The conservatives now in charge in Catalunya are seen as being too close to the banks, and too distant from the people. But the movement of the indignados is not just opposition to the political right; the complaint has gathered force because the popular view is that in Spain, all parties are collaborating in a wave of fiscal actions that seem likely to prolong the crisis and further diminish the political influence of ordinary people.

There does not seem, for instance, to be a recovery plan, as was implemented by the Obama administration in the United States. Spaniards have now lived three to four years with the agony of economic collapse, and there is a sense of vertigo, that the IMF and EU might be moving in with imposed austerity measures most people believe will make matters far worse.

45% of young adults are unemployed across Spain, and yesterday, the defiance of political leaders who refuse to hear the popular complaint about misguided priorities was accompanied by a police action seen by some as an attempt to violently suppress the people’s voice. When the social contract is in such crisis, tensions flare.

The attacks on members of Catalunya’s Parlament were unjust and undemocratic, but there can be no room for police using force against unarmed civilian demonstrators. Far from showing the illegitimacy of Spain’s new citizen assembly movement, the Catalan situation is showing how desperately fragile is the standing social contract for many in this economically besieged society.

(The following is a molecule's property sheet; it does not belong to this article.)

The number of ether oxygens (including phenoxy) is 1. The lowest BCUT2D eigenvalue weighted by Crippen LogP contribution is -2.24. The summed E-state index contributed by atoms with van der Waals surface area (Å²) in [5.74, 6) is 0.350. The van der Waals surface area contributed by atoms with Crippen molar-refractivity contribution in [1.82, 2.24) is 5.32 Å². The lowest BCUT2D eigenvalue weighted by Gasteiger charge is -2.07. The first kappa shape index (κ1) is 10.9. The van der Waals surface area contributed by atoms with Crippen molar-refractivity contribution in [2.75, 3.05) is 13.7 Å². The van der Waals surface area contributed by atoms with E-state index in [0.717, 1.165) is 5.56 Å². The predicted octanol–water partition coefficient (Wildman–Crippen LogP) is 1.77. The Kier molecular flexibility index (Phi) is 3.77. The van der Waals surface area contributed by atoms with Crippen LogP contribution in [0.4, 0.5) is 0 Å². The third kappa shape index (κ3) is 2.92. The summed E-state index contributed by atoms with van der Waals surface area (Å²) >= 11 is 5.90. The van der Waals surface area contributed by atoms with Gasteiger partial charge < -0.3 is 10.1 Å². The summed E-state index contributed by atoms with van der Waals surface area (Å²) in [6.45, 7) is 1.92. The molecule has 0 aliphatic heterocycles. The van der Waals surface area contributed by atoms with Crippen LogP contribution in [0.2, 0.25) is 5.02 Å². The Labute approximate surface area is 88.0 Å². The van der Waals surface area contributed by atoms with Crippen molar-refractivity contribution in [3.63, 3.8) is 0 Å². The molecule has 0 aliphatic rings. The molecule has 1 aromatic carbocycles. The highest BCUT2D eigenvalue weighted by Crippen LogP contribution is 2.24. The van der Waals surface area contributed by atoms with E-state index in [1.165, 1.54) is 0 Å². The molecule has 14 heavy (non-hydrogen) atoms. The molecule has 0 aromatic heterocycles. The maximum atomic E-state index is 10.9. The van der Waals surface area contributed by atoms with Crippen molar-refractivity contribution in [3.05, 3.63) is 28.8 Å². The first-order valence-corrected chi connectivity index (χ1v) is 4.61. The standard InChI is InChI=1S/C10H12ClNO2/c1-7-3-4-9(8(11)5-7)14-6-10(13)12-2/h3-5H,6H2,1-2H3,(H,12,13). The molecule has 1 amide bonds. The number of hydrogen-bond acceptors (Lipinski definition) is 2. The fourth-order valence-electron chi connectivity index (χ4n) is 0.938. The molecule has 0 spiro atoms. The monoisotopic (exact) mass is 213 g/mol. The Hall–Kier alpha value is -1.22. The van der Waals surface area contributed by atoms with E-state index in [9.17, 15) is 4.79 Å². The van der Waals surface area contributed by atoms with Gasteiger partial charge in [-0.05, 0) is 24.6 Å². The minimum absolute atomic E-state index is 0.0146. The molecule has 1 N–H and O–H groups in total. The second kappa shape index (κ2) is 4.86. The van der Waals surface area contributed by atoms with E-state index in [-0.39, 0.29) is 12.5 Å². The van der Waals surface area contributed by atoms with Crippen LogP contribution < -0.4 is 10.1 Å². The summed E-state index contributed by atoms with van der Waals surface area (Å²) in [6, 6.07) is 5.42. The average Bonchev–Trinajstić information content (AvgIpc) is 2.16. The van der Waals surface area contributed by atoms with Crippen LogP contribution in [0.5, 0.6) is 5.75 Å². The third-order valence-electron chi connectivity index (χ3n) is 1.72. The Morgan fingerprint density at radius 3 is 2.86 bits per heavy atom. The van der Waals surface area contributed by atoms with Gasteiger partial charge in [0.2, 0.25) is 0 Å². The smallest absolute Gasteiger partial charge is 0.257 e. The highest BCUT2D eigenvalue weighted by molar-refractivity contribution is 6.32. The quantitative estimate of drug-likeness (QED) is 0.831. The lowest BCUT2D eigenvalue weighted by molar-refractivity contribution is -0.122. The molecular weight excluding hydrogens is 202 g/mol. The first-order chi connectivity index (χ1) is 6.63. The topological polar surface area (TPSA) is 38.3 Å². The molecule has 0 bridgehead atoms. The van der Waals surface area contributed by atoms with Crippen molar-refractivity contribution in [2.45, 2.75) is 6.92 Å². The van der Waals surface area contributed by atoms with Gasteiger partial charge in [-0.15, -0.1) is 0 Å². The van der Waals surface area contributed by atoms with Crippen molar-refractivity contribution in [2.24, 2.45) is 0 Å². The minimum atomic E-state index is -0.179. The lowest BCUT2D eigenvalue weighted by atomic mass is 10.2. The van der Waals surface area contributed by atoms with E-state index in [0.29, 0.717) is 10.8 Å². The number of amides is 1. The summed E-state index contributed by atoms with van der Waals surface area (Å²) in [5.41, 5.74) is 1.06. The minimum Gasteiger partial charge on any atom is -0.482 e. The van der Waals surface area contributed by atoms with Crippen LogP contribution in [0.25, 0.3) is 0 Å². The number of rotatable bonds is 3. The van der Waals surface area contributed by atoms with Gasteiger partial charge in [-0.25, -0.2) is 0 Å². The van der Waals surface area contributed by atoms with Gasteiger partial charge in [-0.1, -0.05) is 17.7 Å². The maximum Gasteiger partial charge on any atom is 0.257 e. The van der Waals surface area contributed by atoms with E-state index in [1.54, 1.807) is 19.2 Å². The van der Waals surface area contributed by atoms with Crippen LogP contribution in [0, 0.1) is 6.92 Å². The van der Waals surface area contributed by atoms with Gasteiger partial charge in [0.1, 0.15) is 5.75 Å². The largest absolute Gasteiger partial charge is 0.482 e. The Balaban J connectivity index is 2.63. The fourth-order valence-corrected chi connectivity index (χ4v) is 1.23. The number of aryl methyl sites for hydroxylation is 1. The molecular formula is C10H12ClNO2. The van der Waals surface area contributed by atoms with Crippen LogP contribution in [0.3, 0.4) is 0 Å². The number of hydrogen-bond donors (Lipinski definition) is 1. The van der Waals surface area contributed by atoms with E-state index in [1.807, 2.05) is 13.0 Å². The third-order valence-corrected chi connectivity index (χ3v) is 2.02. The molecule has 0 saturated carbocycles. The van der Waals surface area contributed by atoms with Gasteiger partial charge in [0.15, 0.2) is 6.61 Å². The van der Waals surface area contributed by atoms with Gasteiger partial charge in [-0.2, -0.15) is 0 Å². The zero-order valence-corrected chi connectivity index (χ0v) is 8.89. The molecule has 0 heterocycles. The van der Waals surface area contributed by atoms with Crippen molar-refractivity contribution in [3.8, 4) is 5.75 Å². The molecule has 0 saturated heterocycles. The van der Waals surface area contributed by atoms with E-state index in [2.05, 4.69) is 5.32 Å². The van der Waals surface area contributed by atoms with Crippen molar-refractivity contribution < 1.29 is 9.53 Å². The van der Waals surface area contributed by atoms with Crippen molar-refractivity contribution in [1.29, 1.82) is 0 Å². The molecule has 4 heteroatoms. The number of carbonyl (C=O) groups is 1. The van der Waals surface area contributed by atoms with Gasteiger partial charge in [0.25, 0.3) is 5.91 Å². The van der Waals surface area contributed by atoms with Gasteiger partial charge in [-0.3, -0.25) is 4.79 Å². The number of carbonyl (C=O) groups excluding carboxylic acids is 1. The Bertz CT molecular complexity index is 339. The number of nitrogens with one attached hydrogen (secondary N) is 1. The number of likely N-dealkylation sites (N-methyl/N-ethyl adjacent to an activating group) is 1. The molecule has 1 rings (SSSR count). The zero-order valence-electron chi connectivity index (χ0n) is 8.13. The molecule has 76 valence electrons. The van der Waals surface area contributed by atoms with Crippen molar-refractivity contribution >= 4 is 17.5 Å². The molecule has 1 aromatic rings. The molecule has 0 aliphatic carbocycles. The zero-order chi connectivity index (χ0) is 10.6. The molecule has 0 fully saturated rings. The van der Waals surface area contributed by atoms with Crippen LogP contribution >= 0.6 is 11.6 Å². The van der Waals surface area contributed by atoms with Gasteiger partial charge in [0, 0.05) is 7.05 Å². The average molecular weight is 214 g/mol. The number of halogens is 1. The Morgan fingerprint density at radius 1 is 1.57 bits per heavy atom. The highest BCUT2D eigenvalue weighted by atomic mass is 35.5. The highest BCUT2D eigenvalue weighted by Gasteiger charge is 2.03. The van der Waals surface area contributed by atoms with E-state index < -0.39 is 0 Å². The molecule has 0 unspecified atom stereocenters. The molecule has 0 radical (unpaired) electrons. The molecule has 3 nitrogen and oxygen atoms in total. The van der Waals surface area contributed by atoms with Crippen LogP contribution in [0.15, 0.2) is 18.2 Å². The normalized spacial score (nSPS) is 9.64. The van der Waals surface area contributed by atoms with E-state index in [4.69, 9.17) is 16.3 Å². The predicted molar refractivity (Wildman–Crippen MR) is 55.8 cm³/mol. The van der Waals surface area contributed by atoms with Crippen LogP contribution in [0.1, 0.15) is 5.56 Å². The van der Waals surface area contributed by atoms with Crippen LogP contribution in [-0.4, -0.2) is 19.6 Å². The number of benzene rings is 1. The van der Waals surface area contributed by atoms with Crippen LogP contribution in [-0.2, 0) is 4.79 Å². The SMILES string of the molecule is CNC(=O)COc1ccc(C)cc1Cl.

The appropriate response to rhetorical and ideological disharmony is conversation. It is in the debate of ideas that a legitimate democratic government finds its footing. Politicians in Spain need to be clear: it is a legitimate democratic social contract we seek to uphold and expand, not an established order of haves and have-nots.

Today, the Spanish press are reporting that one in three Spaniards is now eating worse than before the crisis. Lower quality food, less nutritional value, smaller portions, more health problems. And many believe the one-in-three figure is understated—people will complain of hardship, but are averse to report personal weakness or a failure to be responsible about their health, whatever the cause.

One of the most important differences between what is taking place among the movement of the indignados and what is perceived to be the case, I’m the press, is the manner in which the protest movement has committed itself not only to civility, but to civics and to social action.

While conservative politicians who favor dismantling corporate regulation focus on an incident in Barcelona, the cause of which remains unclear, the indignados across Spain have joined with vulnerable neighbors who are on the verge of being evicted due to what are widely perceived as predatory lending practices.

Antisocial lending practices, which have ruined the finances of individuals, families, towns and cities, and may lead to the nationalization of four bank chains by the end of the year, have motivated a backlash among people of every age and socio-economic class who firmly believe lives should not be ruined by that way in a democratic society.

There are obligations unique to those in positions of leadership or public service, and powerful interests that benefit from the organizational health and cooperative efficiency of a free society have similar responsibilities. Spain’s movement to redefine democracy by involving citizens more directly is a sign of how the lessons of Tunis and Cairo are enriching the landscape of modern democracy, and it should be an example to those who serve.